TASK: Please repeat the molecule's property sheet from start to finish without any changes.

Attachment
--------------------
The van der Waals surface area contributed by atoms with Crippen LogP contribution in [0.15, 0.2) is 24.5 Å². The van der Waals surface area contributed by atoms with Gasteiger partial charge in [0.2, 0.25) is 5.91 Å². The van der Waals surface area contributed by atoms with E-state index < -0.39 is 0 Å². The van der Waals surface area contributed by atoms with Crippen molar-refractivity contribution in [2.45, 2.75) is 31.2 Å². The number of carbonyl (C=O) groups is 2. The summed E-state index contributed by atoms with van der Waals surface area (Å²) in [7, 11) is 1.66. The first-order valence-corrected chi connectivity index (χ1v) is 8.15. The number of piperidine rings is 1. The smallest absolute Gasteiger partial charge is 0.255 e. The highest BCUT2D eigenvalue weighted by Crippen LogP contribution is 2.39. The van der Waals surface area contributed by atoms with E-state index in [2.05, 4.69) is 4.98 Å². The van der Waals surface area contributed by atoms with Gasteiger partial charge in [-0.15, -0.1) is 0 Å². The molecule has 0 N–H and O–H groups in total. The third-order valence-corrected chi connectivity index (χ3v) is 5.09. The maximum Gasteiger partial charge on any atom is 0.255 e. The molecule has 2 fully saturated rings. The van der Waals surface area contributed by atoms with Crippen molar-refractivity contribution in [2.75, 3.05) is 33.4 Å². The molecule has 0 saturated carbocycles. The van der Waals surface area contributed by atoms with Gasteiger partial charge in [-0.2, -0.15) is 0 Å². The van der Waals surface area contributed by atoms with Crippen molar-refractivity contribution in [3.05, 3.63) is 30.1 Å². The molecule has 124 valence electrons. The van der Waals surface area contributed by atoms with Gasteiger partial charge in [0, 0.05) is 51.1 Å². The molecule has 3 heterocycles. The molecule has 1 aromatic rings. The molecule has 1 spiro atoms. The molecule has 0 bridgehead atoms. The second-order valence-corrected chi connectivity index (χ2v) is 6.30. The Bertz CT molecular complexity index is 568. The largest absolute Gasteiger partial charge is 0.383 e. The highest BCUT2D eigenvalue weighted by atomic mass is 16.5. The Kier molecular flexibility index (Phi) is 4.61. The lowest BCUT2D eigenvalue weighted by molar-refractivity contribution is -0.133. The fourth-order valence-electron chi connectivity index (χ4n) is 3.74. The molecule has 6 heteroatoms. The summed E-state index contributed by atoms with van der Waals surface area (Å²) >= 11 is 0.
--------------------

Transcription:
The van der Waals surface area contributed by atoms with Crippen LogP contribution in [0.15, 0.2) is 24.5 Å². The van der Waals surface area contributed by atoms with Gasteiger partial charge in [0.2, 0.25) is 5.91 Å². The van der Waals surface area contributed by atoms with E-state index < -0.39 is 0 Å². The van der Waals surface area contributed by atoms with Crippen molar-refractivity contribution in [2.45, 2.75) is 31.2 Å². The number of carbonyl (C=O) groups is 2. The summed E-state index contributed by atoms with van der Waals surface area (Å²) in [7, 11) is 1.66. The first-order valence-corrected chi connectivity index (χ1v) is 8.15. The number of piperidine rings is 1. The smallest absolute Gasteiger partial charge is 0.255 e. The highest BCUT2D eigenvalue weighted by Crippen LogP contribution is 2.39. The van der Waals surface area contributed by atoms with E-state index in [2.05, 4.69) is 4.98 Å². The van der Waals surface area contributed by atoms with Gasteiger partial charge in [-0.15, -0.1) is 0 Å². The molecule has 0 N–H and O–H groups in total. The third-order valence-corrected chi connectivity index (χ3v) is 5.09. The maximum Gasteiger partial charge on any atom is 0.255 e. The molecule has 2 fully saturated rings. The van der Waals surface area contributed by atoms with Crippen molar-refractivity contribution in [2.75, 3.05) is 33.4 Å². The molecule has 0 saturated carbocycles. The van der Waals surface area contributed by atoms with Gasteiger partial charge in [-0.2, -0.15) is 0 Å². The van der Waals surface area contributed by atoms with Crippen molar-refractivity contribution in [3.05, 3.63) is 30.1 Å². The molecule has 124 valence electrons. The van der Waals surface area contributed by atoms with Gasteiger partial charge in [0, 0.05) is 51.1 Å². The molecule has 3 heterocycles. The molecule has 1 aromatic rings. The molecule has 1 spiro atoms. The molecule has 0 bridgehead atoms. The second-order valence-corrected chi connectivity index (χ2v) is 6.30. The Bertz CT molecular complexity index is 568. The largest absolute Gasteiger partial charge is 0.383 e. The highest BCUT2D eigenvalue weighted by atomic mass is 16.5. The Kier molecular flexibility index (Phi) is 4.61. The lowest BCUT2D eigenvalue weighted by molar-refractivity contribution is -0.133. The fourth-order valence-electron chi connectivity index (χ4n) is 3.74. The molecule has 6 heteroatoms. The summed E-state index contributed by atoms with van der Waals surface area (Å²) >= 11 is 0.